If the mornings are often a struggle, a sugar-laden cereal can prove to be the perfect motivator for getting out of bed. However, come mid-morning, enthusiasm levels can wane courtesy of energy lulls and increased cravings. “Breakfast is all about ‘breaking the fast’ while you’ve slept and starting the day off with a meal that will balance blood sugar and therefore regulate hunger and mood,” says nutritional therapist Sarah Anderson. “Too much sugar, and your glucose levels will rise too quickly.” It’s a consideration that the whole family should bear in mind - young and old. “Some cereals can have as much sugar as eating chocolate cookies for breakfast,” Sarah cautions. “Children’s targeted cereals can be some of the biggest offenders and can encourage a sweet tooth early on too.”

This also extends to add-ons. “If you’re adding yogurt and fresh fruit, watch out for the extra sugar and fructose which again plays havoc with blood sugar balancing. Many of my clients used to have a huge portion of cereal or granola then add yoghurt, fruit and honey – which is too much of a sugar overload.”

Her recommended add-ons? Maple syrup and honey on occasion as well as bee pollen if you have a sweet tooth, (which offers a good balance of vitamins, minerals, proteins, carbohydrates, fats, enzymes and essential amino acids). She also recommends fruits that contain lower amounts of fructose in them - think apples, pears, peaches, kiwi fruits and passionfruits (her top pick for popping on top of hot porridge). “Half a mango has approximately 16.2g of fructose, while one medium kiwi has approximately 3.4g,” she highlights. “Lime has minimal fructose so is also great to add flavour.” For a protein-boost, she advises adding a seed mix (recipe below) or chia seeds too - 1 tablespoon should do per serving to help slow down sugar absorption and keep you fuller for longer.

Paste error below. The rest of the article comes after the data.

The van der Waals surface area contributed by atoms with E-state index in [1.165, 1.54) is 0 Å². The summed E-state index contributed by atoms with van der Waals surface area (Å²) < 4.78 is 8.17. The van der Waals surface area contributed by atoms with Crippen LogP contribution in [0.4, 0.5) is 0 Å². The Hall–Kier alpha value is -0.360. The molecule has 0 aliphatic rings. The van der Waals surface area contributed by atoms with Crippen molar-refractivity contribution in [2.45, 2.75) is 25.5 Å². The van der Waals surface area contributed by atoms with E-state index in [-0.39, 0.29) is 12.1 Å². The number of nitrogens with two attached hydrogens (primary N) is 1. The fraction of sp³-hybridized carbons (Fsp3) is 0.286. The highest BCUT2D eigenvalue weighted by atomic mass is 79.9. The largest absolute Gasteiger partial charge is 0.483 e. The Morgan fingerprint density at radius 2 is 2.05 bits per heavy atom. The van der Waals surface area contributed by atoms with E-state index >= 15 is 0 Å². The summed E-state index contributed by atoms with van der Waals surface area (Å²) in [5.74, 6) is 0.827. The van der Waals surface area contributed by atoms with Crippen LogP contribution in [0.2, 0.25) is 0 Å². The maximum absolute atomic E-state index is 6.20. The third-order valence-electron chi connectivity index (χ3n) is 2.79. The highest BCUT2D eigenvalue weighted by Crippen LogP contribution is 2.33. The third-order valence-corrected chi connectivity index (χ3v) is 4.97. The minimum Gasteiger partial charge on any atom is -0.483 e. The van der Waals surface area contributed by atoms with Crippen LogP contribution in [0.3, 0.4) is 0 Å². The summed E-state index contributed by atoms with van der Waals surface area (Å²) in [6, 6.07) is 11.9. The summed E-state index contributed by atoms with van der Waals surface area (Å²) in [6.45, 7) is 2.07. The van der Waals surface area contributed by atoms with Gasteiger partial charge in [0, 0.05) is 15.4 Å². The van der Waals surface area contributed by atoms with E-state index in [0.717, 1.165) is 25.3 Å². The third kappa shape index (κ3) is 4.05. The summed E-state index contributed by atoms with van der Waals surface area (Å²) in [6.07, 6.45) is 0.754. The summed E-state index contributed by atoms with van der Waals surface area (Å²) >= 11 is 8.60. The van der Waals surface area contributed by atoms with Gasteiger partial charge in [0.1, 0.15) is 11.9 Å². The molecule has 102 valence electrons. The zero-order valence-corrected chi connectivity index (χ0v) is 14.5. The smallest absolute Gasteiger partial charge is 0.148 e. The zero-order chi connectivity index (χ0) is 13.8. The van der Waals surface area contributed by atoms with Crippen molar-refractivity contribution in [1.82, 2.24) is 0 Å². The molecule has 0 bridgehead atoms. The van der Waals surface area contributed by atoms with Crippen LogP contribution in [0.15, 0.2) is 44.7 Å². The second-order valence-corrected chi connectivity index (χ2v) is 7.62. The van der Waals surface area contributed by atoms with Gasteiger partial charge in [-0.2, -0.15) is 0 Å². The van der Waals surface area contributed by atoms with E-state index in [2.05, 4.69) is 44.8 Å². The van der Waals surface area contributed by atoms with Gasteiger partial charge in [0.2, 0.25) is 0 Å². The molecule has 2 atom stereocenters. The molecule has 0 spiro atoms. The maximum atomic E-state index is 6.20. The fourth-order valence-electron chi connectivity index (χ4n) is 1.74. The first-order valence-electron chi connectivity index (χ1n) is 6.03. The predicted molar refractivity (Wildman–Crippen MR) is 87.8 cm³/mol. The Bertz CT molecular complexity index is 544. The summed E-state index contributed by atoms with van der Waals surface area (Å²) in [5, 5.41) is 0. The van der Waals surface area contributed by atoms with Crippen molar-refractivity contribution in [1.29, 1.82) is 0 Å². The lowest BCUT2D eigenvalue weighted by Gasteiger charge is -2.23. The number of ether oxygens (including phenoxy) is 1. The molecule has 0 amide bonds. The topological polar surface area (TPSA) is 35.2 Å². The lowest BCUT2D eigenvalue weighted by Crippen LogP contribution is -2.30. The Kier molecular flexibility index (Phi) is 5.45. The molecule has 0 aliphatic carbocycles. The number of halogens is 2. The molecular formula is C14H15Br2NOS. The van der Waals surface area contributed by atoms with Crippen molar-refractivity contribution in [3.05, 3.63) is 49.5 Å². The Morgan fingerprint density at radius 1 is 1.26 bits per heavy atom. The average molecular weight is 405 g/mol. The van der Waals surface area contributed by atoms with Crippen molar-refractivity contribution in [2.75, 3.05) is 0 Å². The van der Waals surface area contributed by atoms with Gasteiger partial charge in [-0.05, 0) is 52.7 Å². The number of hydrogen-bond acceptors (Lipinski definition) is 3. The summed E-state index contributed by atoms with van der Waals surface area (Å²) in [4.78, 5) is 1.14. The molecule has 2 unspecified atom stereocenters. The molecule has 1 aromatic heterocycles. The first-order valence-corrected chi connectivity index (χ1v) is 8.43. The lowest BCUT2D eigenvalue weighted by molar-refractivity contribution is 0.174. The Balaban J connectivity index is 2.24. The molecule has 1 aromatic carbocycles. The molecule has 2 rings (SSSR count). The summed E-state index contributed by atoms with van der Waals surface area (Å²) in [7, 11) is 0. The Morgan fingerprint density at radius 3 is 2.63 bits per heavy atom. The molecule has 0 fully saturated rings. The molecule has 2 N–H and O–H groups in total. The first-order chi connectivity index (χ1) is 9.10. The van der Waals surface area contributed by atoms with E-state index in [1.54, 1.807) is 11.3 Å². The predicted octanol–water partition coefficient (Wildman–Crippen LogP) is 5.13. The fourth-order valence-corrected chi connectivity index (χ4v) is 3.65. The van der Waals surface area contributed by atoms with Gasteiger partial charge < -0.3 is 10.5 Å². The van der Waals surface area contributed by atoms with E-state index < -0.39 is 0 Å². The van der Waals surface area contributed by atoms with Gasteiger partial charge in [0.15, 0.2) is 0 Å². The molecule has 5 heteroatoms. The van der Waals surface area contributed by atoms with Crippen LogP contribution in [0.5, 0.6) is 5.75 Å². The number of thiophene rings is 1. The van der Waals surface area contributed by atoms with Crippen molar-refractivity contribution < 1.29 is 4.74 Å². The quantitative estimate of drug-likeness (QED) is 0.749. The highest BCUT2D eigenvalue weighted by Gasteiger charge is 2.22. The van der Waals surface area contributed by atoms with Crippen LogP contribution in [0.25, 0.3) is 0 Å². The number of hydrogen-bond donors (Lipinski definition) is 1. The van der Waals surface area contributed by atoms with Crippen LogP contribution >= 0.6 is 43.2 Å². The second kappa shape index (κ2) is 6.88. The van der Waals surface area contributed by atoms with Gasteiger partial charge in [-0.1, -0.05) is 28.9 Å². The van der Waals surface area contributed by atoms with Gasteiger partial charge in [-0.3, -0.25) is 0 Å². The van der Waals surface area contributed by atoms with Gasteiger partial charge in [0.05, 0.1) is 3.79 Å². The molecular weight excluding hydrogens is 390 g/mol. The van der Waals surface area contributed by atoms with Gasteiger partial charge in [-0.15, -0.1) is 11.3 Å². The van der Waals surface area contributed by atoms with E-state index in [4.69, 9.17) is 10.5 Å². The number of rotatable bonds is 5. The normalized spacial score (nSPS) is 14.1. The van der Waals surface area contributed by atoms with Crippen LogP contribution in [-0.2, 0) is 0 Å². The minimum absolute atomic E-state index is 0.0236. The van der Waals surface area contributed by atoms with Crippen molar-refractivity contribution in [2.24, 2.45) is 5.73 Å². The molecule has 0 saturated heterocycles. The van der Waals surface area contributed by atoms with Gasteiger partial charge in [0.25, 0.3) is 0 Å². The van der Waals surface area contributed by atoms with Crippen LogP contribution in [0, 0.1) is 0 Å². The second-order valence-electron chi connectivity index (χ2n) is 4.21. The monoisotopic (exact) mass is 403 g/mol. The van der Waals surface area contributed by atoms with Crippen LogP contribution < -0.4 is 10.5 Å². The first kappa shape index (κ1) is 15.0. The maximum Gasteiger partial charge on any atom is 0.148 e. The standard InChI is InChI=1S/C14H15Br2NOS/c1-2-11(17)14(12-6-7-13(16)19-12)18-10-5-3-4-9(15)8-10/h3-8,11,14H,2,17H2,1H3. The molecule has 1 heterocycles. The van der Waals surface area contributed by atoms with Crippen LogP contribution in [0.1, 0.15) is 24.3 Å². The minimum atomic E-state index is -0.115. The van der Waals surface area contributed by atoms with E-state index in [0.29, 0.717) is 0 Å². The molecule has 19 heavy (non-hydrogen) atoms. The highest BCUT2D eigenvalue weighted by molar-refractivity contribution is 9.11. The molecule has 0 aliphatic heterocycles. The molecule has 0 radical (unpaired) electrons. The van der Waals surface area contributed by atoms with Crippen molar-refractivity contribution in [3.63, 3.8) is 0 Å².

2. Cut down on portion size

More moreish than a bowl of popcorn, going back for seconds is an all too familiar situation for the cereal fans among us - a fact that makes portion control hard to put into practice. “Historically, breakfast cereal manufacturers have tried to justify the high sugar and salt levels by stating that (based on the serving sizes recommended on cereals) cereals should not significantly contribute to energy, sugar and salt in the diet,” says Linia. “Unsurprisingly, with all the added sugar and salt that makes cereal taste so good, many people eat much more than the recommended portions.”